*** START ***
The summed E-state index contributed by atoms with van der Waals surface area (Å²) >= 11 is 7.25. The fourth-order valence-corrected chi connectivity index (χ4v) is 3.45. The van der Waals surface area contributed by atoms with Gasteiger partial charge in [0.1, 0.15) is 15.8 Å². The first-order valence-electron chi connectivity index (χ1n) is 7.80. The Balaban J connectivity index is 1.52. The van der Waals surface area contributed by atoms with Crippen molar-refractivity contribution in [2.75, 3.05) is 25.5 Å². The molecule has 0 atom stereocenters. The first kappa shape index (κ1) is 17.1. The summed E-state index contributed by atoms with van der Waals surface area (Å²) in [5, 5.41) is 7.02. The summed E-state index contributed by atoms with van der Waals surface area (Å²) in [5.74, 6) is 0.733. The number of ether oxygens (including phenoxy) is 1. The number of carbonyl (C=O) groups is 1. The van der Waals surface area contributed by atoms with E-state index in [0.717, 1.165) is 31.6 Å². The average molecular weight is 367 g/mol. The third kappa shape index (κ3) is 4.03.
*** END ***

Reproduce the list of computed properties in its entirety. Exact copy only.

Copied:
The summed E-state index contributed by atoms with van der Waals surface area (Å²) >= 11 is 7.25. The fourth-order valence-corrected chi connectivity index (χ4v) is 3.45. The van der Waals surface area contributed by atoms with Gasteiger partial charge in [0.1, 0.15) is 15.8 Å². The first-order valence-electron chi connectivity index (χ1n) is 7.80. The Balaban J connectivity index is 1.52. The van der Waals surface area contributed by atoms with Crippen molar-refractivity contribution in [2.75, 3.05) is 25.5 Å². The molecule has 0 atom stereocenters. The first kappa shape index (κ1) is 17.1. The summed E-state index contributed by atoms with van der Waals surface area (Å²) in [5, 5.41) is 7.02. The summed E-state index contributed by atoms with van der Waals surface area (Å²) in [5.74, 6) is 0.733. The number of ether oxygens (including phenoxy) is 1. The number of carbonyl (C=O) groups is 1. The van der Waals surface area contributed by atoms with E-state index in [0.717, 1.165) is 31.6 Å². The average molecular weight is 367 g/mol. The third kappa shape index (κ3) is 4.03.